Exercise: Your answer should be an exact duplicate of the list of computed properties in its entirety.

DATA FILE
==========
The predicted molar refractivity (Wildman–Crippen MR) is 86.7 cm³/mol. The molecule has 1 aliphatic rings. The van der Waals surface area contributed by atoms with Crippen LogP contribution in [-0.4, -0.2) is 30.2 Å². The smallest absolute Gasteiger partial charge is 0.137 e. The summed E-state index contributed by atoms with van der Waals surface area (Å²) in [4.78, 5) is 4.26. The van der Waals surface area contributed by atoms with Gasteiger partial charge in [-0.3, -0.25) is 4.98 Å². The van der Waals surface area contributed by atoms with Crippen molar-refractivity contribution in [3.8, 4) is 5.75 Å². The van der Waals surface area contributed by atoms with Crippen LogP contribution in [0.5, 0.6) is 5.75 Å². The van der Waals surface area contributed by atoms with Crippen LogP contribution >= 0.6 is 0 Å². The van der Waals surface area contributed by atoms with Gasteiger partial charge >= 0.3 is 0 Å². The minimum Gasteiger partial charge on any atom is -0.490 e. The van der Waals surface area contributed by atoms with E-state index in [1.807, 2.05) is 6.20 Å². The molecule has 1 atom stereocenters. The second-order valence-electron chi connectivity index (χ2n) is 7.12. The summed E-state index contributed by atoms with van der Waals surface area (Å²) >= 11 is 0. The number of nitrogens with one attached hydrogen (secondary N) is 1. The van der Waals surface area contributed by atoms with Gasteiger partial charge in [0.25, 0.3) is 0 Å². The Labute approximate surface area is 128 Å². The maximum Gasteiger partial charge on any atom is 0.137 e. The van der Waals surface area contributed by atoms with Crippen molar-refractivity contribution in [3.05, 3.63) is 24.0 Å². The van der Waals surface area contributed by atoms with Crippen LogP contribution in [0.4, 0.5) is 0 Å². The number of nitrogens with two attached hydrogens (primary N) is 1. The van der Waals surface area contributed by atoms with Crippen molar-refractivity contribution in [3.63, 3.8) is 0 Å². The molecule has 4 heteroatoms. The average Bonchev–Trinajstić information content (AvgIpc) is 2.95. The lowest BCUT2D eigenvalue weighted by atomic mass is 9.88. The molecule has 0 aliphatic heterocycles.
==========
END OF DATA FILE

The predicted molar refractivity (Wildman–Crippen MR) is 86.7 cm³/mol. The molecule has 1 aliphatic rings. The van der Waals surface area contributed by atoms with Crippen LogP contribution in [-0.4, -0.2) is 30.2 Å². The smallest absolute Gasteiger partial charge is 0.137 e. The summed E-state index contributed by atoms with van der Waals surface area (Å²) in [4.78, 5) is 4.26. The van der Waals surface area contributed by atoms with Gasteiger partial charge in [-0.3, -0.25) is 4.98 Å². The van der Waals surface area contributed by atoms with Crippen molar-refractivity contribution in [3.8, 4) is 5.75 Å². The van der Waals surface area contributed by atoms with Crippen LogP contribution in [0.5, 0.6) is 5.75 Å². The van der Waals surface area contributed by atoms with Crippen LogP contribution >= 0.6 is 0 Å². The van der Waals surface area contributed by atoms with Gasteiger partial charge >= 0.3 is 0 Å². The minimum Gasteiger partial charge on any atom is -0.490 e. The van der Waals surface area contributed by atoms with E-state index in [1.807, 2.05) is 6.20 Å². The molecule has 1 atom stereocenters. The second-order valence-electron chi connectivity index (χ2n) is 7.12. The summed E-state index contributed by atoms with van der Waals surface area (Å²) >= 11 is 0. The number of nitrogens with one attached hydrogen (secondary N) is 1. The van der Waals surface area contributed by atoms with Gasteiger partial charge in [0.25, 0.3) is 0 Å². The Labute approximate surface area is 128 Å². The maximum Gasteiger partial charge on any atom is 0.137 e. The van der Waals surface area contributed by atoms with Crippen molar-refractivity contribution in [3.05, 3.63) is 24.0 Å². The van der Waals surface area contributed by atoms with Crippen LogP contribution in [0.4, 0.5) is 0 Å². The number of nitrogens with two attached hydrogens (primary N) is 1. The van der Waals surface area contributed by atoms with Crippen molar-refractivity contribution in [3.63, 3.8) is 0 Å². The molecule has 4 heteroatoms. The average Bonchev–Trinajstić information content (AvgIpc) is 2.95. The lowest BCUT2D eigenvalue weighted by atomic mass is 9.88. The molecule has 0 aliphatic heterocycles.